Little drops of water,
Little grains of sand,
Make the mighty ocean
And the pleasant land.
So the little moments,
Humble though they be,
Make the mighty ages
So the little errors
Lead the soul away
From the paths of virtue
Far in sin to stray.
Little deeds of kindness,
Little words of love,
Help to make earth happy,
Like the Heaven above.
In 1845, Julia Fletcher Carney wrote this poem, titled "Little Things". It ended up in the McGuffey Reader and probably was learned by millions of American school children in the early classrooms. My mom wrote it out for me from her memory when I was about 11 or 12 years old, and I've never forgotten it either.
Sometimes this is how I feel about my own life. I think just about everyone has a need to feel like they are part of a bigger picture and are a piece of a puzzle that comes together to be something beautiful and meaningful. And just like we don't "see" an entire ocean when we look at a single raindrop, we understand the principle that eventually enough raindrops do form an ocean.
When one gets to the age where they realize they have already lived more years than they have yet to live, there is often some evaluating and reassessing that goes on. Things that used to mean so much no longer drive or control us. I can remember a time back in high school days that I kept on my calendar a record of every outfit I wore so I would not wear the same exact thing twice in a month's time. Looking back, I have no idea how I pulled that off because as the oldest of 7 children, it's not like I had that many clothes. I must have done a lot of "borrowing" from my three sisters! Now I have what I call a couple of "uniforms" ~ a few outfits that pretty much work for me and I wear them over and over and I'm happy with that.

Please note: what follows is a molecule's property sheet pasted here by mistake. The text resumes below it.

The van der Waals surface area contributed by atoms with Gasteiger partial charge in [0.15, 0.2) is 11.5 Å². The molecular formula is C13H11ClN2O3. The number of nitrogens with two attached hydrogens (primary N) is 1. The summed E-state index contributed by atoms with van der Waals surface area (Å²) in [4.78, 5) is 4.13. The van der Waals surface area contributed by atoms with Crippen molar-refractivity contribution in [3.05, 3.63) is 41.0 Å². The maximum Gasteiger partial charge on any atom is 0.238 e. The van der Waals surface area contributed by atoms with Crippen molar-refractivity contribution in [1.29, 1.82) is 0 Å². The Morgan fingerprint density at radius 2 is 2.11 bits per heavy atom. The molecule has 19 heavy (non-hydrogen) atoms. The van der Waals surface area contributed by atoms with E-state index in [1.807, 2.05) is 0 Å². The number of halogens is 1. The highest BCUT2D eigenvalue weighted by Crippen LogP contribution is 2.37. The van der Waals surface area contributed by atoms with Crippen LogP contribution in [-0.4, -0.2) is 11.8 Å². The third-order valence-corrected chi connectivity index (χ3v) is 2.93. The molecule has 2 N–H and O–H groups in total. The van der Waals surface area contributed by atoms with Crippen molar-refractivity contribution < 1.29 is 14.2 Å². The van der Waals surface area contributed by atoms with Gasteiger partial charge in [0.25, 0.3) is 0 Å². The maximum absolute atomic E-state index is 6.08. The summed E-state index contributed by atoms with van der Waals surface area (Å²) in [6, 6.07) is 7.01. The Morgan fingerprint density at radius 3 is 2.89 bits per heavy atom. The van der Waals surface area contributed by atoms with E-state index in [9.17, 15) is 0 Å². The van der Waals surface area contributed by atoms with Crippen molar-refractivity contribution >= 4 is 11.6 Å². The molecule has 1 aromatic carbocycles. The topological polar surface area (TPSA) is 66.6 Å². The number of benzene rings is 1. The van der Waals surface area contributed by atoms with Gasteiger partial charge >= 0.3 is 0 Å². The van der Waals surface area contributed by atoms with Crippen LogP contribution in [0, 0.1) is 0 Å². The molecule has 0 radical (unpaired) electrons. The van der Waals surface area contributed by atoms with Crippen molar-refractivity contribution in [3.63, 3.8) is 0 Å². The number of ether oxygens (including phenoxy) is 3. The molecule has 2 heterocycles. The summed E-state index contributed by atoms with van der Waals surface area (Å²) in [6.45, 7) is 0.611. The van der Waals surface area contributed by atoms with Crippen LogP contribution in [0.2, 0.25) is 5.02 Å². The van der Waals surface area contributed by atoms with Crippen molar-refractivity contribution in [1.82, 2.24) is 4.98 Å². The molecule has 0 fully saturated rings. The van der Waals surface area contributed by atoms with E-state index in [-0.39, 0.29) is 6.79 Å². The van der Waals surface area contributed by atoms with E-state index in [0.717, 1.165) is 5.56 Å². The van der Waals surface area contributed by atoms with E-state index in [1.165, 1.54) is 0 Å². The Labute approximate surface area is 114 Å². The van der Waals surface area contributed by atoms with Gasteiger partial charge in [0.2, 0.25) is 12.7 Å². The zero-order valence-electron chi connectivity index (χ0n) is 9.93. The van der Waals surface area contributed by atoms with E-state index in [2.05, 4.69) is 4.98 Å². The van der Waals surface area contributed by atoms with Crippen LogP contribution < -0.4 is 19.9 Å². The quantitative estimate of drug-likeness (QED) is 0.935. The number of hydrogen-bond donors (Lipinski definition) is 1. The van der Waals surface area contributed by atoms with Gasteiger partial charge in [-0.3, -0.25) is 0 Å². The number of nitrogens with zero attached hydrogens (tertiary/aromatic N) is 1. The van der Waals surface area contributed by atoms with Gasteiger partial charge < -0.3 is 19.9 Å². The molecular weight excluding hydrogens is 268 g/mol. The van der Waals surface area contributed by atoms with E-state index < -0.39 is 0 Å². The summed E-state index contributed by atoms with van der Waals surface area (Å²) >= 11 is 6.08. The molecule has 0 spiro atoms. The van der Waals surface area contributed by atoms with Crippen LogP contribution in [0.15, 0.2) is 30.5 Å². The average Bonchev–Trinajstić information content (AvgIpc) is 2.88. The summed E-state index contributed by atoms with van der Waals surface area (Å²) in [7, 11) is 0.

In looking over my calendar for the past week, it does seem like the essence of my life has been made up of a lot of "little" things. I've had opportunity to reach out to a pregnant mom who has her plate more than full, and passed on some used baby equipment. I did some cooking for a local inner city ministry that helps women come out of a life of drugs and prostitution, and I organized a small group of women at my church who did the same thing. My daughter-in-law fractured and sprained her foot recently, and so I've been doing a little extra cooking, cleaning, babysitting, and taxiing for her. Yesterday while at the grocery store, an 83 year old lady stopped me to ask my opinion about a product, and we ended up having a pleasant chat for five or six minutes. I sorted and distributed bags of used baby clothing to 5 different young moms, three of whom were total strangers. And I baked dozens of cookies for the funeral lunch of a local firefighter, also a stranger.
I'm not saying any of this because I keep track of my good deeds or because I am patting myself on the back. Because to be honest with you, I have often been told by well-meaning friends that I don't "have a life"! When people say that, I understand that they mean I'm doing so many things for other people that I don't have time to do whatever it is they think I should be doing with my time. I prefer to say "this IS my life!"
I do take note of that third verse of the poem, however. In spite of all my good intentions, I'm still a sinner saved by grace, and believe me, I have my share of little errors that seek to lead me away from the paths of virtue and Godly living. Funny how she stuck that right into the rest of the poem, which is all about the humble little things we do with our lives that have positive eternal consequences. Food for thought.
What about you? What are the little drops of water and little grains of sand in your life that make a mighty ocean and a pleasant land? What little deeds of kindness or little words of love have you done or spoken lately to make someone else's life a little more pleasant?
"Bear one another's burdens, and so fulfill the law of Christ." Galatians 6:2